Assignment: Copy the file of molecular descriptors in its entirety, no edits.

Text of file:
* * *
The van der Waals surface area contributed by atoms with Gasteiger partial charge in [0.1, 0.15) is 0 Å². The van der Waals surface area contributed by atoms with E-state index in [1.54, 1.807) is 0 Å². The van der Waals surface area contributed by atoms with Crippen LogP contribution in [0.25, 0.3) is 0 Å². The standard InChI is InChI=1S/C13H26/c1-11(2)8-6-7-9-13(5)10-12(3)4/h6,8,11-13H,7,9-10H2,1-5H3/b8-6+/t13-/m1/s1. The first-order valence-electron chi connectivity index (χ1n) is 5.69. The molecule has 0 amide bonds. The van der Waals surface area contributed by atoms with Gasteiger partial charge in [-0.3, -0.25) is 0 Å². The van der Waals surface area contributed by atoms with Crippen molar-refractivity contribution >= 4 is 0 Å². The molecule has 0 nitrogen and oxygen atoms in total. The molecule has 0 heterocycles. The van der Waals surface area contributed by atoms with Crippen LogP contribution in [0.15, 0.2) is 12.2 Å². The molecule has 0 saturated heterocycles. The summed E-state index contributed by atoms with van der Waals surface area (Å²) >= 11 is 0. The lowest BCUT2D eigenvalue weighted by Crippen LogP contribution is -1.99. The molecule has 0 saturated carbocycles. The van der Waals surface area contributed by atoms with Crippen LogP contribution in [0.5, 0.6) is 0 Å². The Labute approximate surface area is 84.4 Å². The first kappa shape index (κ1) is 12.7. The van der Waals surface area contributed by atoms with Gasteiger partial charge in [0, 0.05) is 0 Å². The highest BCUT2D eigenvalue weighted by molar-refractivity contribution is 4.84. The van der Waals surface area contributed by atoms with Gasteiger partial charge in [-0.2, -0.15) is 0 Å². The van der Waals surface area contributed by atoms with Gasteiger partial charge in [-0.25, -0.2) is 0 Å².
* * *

The van der Waals surface area contributed by atoms with Gasteiger partial charge in [0.1, 0.15) is 0 Å². The van der Waals surface area contributed by atoms with E-state index in [1.54, 1.807) is 0 Å². The van der Waals surface area contributed by atoms with Crippen LogP contribution in [0.25, 0.3) is 0 Å². The standard InChI is InChI=1S/C13H26/c1-11(2)8-6-7-9-13(5)10-12(3)4/h6,8,11-13H,7,9-10H2,1-5H3/b8-6+/t13-/m1/s1. The first-order valence-electron chi connectivity index (χ1n) is 5.69. The molecule has 0 amide bonds. The van der Waals surface area contributed by atoms with Gasteiger partial charge in [-0.3, -0.25) is 0 Å². The van der Waals surface area contributed by atoms with Crippen molar-refractivity contribution >= 4 is 0 Å². The molecule has 0 nitrogen and oxygen atoms in total. The molecule has 0 heterocycles. The van der Waals surface area contributed by atoms with Crippen LogP contribution in [0.15, 0.2) is 12.2 Å². The molecule has 0 saturated heterocycles. The summed E-state index contributed by atoms with van der Waals surface area (Å²) >= 11 is 0. The lowest BCUT2D eigenvalue weighted by Crippen LogP contribution is -1.99. The molecule has 0 saturated carbocycles. The van der Waals surface area contributed by atoms with Crippen LogP contribution in [0.5, 0.6) is 0 Å². The Labute approximate surface area is 84.4 Å². The first kappa shape index (κ1) is 12.7. The van der Waals surface area contributed by atoms with Gasteiger partial charge in [0, 0.05) is 0 Å². The highest BCUT2D eigenvalue weighted by molar-refractivity contribution is 4.84. The van der Waals surface area contributed by atoms with Gasteiger partial charge in [-0.2, -0.15) is 0 Å². The van der Waals surface area contributed by atoms with Gasteiger partial charge in [-0.25, -0.2) is 0 Å².